Native American Tribes Light Transmission

Audio Meditation

native American

Light Transmission for the Lakota Tribe and all the other Native Indian Tribes.

I have been asked to send Light to the native Americans, to the tribe called Lakota. I have been also asked to use Moldavite.

Moldavite allows for a deep connection to be made within our “hearts” that will cause our heart energies to be aligned and resonate with the vibrational frequencies of the Universe.

I also believe that Moldavite is the perfect stone to access different timelines so it will help during the transmission greatly.

This light Transmission is for the Lakota tribe, it is for all the tribes… for they are in a need of our love and light.

I have researched about this tribe and found a lot of information on the internet. I feel that what is needed most is to send the light to them from as many hearts as possible so they can reach the highest collective potential timeline right now.

For this Transmission I am using my lovingly made and painted vegan drum for the very first time. It has got a picture of the Seed of Life on it with a circle of light codes around it.

Here is a little information about the Lakota people as to some people it could be a tribe they have not heard about before. To me it certainly was.

The Lakota Tribe

The Lakota people or the people of Standing Rock are one of the first original Native American tribes who inhabited the North Americas before the arrival of Europeans. Often referred to as the Great Sioux Nation, these people can be divided into three distinct groups based on the language and geography: Dakota (Santee, Eastern Dakota), Lakota (Teton, Western Dakota) and Nakota (Yankton, Central Dakota). “Dakota” and “Lakota” means “friends” or “allies”.

The Sun Dance is one of the most important religious ceremonies of the North American Indian nations practiced mainly by the Arapaho, Arikara, Asbinboine, Cheyenne, Crow, Gros, Ventre, Hidutsa, Sioux, Plains Cree, Plains Ojibway, Sarasi, Omaha, Ponca, Ute, Shoshone, Kiowa, and Blackfoot tribes. Each nation or tribe has distinct features differentiating each dance but they have many features in common as well.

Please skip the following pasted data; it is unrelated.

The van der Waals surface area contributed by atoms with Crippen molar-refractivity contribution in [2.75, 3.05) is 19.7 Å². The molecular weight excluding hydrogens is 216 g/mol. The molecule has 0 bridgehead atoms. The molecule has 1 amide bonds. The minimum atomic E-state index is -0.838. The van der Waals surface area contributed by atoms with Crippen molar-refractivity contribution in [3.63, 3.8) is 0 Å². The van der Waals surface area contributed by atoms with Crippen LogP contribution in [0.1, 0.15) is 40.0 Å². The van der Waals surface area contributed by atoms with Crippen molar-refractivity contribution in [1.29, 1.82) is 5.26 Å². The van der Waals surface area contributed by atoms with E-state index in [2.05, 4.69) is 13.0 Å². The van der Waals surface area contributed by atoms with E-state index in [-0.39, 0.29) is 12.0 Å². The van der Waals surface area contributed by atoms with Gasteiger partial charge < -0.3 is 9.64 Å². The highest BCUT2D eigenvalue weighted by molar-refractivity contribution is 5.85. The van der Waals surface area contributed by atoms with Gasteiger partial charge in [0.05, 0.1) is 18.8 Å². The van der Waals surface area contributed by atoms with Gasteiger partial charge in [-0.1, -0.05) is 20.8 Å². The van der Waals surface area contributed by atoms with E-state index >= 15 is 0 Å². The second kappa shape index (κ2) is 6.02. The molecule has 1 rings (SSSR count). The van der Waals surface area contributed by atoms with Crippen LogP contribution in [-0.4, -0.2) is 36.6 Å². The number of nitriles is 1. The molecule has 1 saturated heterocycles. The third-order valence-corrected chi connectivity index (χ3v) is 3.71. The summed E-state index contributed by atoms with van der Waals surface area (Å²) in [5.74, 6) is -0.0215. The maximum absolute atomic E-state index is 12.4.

The motive of this ceremony is mostly to gather and pray for health where members of the tribe make individual sacrifices for the benefit of the community.

The Dance usually goes on for four to eight days starting at sunset. According to the tribal folk it signifies the dynamic flow between life and death and the cycle of deaths and rebirths. It also celebrates spiritual renewal and rebirth of the members of the tribe and also renewal of the earth they live on.

More of this information is available here:

The Black Hills were considered sacred by the Lakota, and they objected to mining. Between 1866 and 1868 the U.S. Army fought the Lakota and their allies along the Bozeman Trail over U.S. Forts built to protect miners traveling along the trail. Oglala Chief Red Cloud led his people to victory in Red Cloud’s War. In 1868, the United States signed the Fort Laramie Treaty of 1868, exempting the Black Hills from all white settlement forever. Four years later gold was discovered there, and prospectors descended on the area.

The attacks on settlers and miners were met by military force conducted by army commanders such as Lieutenant Colonel George Armstrong Custer. General Philip Sheridan encouraged his troops to hunt and kill the buffalo as a means of “destroying the Indians’ commissary.”

The allied Lakota and Arapaho bands and the unified Northern Cheyenne were involved in much of the warfare after 1860. They fought a successful delaying action against General George Crook’s army at the Battle of the Rosebud, preventing Crook from locating and attacking their camp, and a week later defeated the U.S. 7th Cavalry in 1876 at the Battle of the Greasy Grass in the Crow Indian Reservation of 1868. Custer attacked a camp of several tribes, much larger than he realized. Their combined forces, led by Chief Crazy Horse killed 258 soldiers, wiping out the entire Custer battalion in the Battle of the Little Bighorn, and inflicting more than 50% casualties on the regiment.

Their victory over the U.S. Army would not last, however. The U.S. Congress authorized funds to expand the army by 2,500 men. The reinforced US Army defeated the Lakota bands in a series of battles, finally ending the Great Sioux War in 1877. The Lakota were eventually confined onto reservations, prevented from hunting buffalo and forced to accept government food distribution.

More of this information is available here:

So, please join me in this short 26 minute gentle transmission, where we use our heart centre to send the LIGHT they all need right now! We are ALL making a big difference.

Free / By Donation

Much Love

Petra xxx